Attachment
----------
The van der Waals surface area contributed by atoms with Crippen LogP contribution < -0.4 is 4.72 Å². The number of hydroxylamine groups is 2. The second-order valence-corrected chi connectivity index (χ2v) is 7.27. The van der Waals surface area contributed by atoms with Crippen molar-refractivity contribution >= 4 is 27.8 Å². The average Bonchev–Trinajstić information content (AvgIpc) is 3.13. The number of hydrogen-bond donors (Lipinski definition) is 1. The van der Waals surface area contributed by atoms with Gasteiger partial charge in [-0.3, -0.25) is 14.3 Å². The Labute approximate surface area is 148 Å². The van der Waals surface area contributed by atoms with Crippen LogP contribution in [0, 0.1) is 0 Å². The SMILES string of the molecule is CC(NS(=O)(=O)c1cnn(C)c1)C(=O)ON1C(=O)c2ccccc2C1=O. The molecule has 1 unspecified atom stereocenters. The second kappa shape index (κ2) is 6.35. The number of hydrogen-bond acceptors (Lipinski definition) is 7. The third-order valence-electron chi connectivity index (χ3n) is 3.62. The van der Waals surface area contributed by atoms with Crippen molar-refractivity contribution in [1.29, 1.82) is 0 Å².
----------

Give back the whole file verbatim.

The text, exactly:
The van der Waals surface area contributed by atoms with Crippen LogP contribution < -0.4 is 4.72 Å². The number of hydroxylamine groups is 2. The second-order valence-corrected chi connectivity index (χ2v) is 7.27. The van der Waals surface area contributed by atoms with Crippen molar-refractivity contribution >= 4 is 27.8 Å². The average Bonchev–Trinajstić information content (AvgIpc) is 3.13. The number of hydrogen-bond donors (Lipinski definition) is 1. The van der Waals surface area contributed by atoms with Gasteiger partial charge in [-0.3, -0.25) is 14.3 Å². The Labute approximate surface area is 148 Å². The van der Waals surface area contributed by atoms with Crippen LogP contribution in [0, 0.1) is 0 Å². The SMILES string of the molecule is CC(NS(=O)(=O)c1cnn(C)c1)C(=O)ON1C(=O)c2ccccc2C1=O. The molecule has 1 unspecified atom stereocenters. The second kappa shape index (κ2) is 6.35. The number of hydrogen-bond acceptors (Lipinski definition) is 7. The third-order valence-electron chi connectivity index (χ3n) is 3.62. The van der Waals surface area contributed by atoms with Crippen molar-refractivity contribution in [1.29, 1.82) is 0 Å².